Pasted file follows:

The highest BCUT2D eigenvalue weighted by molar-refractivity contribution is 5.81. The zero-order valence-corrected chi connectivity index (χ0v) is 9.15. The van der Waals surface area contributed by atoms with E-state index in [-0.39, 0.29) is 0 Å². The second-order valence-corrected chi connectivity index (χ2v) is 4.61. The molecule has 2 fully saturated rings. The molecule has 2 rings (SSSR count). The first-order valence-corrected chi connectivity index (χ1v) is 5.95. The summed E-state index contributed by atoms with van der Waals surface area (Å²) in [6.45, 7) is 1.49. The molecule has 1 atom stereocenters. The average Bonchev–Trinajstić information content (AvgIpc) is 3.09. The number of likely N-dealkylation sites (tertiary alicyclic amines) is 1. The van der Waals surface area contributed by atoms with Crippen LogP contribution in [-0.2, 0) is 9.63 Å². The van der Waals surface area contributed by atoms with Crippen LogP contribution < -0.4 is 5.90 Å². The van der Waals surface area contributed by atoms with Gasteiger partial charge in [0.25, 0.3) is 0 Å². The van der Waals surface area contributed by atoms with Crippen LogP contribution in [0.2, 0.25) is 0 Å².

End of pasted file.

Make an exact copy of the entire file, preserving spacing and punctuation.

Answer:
The highest BCUT2D eigenvalue weighted by molar-refractivity contribution is 5.81. The zero-order valence-corrected chi connectivity index (χ0v) is 9.15. The van der Waals surface area contributed by atoms with E-state index in [-0.39, 0.29) is 0 Å². The second-order valence-corrected chi connectivity index (χ2v) is 4.61. The molecule has 2 fully saturated rings. The molecule has 2 rings (SSSR count). The first-order valence-corrected chi connectivity index (χ1v) is 5.95. The summed E-state index contributed by atoms with van der Waals surface area (Å²) in [6.45, 7) is 1.49. The molecule has 1 atom stereocenters. The average Bonchev–Trinajstić information content (AvgIpc) is 3.09. The number of likely N-dealkylation sites (tertiary alicyclic amines) is 1. The van der Waals surface area contributed by atoms with Crippen LogP contribution in [-0.2, 0) is 9.63 Å². The van der Waals surface area contributed by atoms with Crippen LogP contribution < -0.4 is 5.90 Å². The van der Waals surface area contributed by atoms with Gasteiger partial charge in [0.25, 0.3) is 0 Å². The van der Waals surface area contributed by atoms with Crippen LogP contribution in [0.2, 0.25) is 0 Å².